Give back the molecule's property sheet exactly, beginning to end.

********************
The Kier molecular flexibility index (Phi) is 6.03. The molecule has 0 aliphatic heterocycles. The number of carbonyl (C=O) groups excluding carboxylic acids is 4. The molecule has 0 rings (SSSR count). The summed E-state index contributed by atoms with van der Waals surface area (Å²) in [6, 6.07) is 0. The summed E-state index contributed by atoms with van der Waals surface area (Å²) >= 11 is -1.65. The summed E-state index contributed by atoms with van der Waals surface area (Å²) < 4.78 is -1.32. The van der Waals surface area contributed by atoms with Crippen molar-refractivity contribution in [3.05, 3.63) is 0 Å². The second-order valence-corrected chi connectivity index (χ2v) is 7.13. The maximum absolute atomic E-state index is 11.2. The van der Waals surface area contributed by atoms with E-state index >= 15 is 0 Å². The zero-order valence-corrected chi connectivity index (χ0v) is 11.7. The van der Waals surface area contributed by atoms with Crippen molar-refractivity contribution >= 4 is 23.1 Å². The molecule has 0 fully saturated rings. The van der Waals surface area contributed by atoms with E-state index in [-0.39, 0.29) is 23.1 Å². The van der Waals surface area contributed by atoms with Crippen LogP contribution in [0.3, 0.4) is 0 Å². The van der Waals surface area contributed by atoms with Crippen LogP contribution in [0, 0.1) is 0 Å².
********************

The Kier molecular flexibility index (Phi) is 6.03. The molecule has 0 aliphatic heterocycles. The number of carbonyl (C=O) groups excluding carboxylic acids is 4. The molecule has 0 rings (SSSR count). The summed E-state index contributed by atoms with van der Waals surface area (Å²) in [6, 6.07) is 0. The summed E-state index contributed by atoms with van der Waals surface area (Å²) >= 11 is -1.65. The summed E-state index contributed by atoms with van der Waals surface area (Å²) < 4.78 is -1.32. The van der Waals surface area contributed by atoms with Crippen molar-refractivity contribution in [3.05, 3.63) is 0 Å². The second-order valence-corrected chi connectivity index (χ2v) is 7.13. The maximum absolute atomic E-state index is 11.2. The van der Waals surface area contributed by atoms with E-state index >= 15 is 0 Å². The zero-order valence-corrected chi connectivity index (χ0v) is 11.7. The van der Waals surface area contributed by atoms with Crippen molar-refractivity contribution >= 4 is 23.1 Å². The molecule has 0 fully saturated rings. The van der Waals surface area contributed by atoms with E-state index in [-0.39, 0.29) is 23.1 Å². The van der Waals surface area contributed by atoms with Crippen LogP contribution in [0.3, 0.4) is 0 Å². The van der Waals surface area contributed by atoms with Crippen LogP contribution in [0, 0.1) is 0 Å².